Sometimes fear can limit our capacity to be open to the transcendent in our lives. We are remined that the words “do not be afraid”, occur 366 times in the Bible. O’Donohue says,”There is a welcome for you at the heart of your solitude. When you realise this, most of the fear that governs your life falls away. The moment your fear transfigures, you come into rhythm with your own self. Real soul presence has humour and irony and no obsessive self-seriousness. To learn to love your adversaries is to earn a freedom that is beyond resentment and threat.” It is startling how desperately we hold on to what makes us miserable, he observed. “When you begin to let go, it is amazing how enriched your life becomes.”

The poet Rilke said that difficulty can be one of the greatest friends of the soul and the philosopher Pascal believed that many of our major problems derive from our inability to sit still in a room. John O’Donohue believed that eternal life means “a life where all that we seek, goodness, unity, beauty, truth and love, are no longer distant from us but are now completely present with us.” This is what it means to live in God, to know God is living within us.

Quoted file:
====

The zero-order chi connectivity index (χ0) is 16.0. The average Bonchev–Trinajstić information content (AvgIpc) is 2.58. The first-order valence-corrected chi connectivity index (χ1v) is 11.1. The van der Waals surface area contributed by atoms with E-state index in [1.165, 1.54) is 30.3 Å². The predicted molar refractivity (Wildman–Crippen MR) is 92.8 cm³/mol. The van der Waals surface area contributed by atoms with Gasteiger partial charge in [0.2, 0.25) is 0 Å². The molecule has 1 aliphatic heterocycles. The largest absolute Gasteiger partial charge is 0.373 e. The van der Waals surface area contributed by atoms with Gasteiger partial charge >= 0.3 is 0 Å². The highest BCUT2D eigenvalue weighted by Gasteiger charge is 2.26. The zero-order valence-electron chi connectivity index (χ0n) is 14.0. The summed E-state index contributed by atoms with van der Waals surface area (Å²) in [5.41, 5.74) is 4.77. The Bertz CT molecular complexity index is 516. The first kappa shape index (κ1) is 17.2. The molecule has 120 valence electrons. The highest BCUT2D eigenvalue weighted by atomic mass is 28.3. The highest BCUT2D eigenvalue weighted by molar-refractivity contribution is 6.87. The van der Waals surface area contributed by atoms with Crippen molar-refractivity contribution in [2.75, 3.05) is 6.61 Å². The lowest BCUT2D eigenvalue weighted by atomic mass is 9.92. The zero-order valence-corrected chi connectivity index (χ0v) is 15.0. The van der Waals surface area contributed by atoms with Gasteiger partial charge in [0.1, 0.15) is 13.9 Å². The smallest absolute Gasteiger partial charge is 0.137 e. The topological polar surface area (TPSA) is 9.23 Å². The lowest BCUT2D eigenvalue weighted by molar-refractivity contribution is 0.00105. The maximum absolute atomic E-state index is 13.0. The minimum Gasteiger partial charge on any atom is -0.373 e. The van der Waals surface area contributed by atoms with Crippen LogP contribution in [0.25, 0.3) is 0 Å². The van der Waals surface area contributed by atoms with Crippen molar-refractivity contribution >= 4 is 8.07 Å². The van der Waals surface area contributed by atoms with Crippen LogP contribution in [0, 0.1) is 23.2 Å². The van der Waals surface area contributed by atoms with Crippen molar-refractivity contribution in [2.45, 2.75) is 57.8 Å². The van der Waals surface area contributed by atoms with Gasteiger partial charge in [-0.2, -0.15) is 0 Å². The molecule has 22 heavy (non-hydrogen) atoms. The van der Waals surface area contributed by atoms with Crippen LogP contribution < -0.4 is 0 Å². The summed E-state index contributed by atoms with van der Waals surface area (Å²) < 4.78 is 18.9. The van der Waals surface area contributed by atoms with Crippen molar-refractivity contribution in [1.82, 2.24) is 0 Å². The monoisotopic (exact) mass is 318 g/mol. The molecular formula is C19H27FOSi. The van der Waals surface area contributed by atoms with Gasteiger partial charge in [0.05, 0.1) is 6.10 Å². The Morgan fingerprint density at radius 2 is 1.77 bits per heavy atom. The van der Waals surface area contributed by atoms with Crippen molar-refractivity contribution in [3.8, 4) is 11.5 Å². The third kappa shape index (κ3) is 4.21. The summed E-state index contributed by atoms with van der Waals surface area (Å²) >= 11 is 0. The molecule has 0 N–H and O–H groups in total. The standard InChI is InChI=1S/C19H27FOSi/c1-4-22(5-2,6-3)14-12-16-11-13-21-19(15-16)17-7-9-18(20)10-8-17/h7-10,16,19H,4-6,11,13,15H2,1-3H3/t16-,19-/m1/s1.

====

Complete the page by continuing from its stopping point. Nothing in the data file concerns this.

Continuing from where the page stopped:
We know that our spiritual journeys unfold throughout our lives and that the questions, the intentionality, the commitment we bring to seeking and loving and learning and understanding our great interconnectedness to our neighbors and all of life, all of this reveals what it ultimately means to live in God. We have to do it in our own way…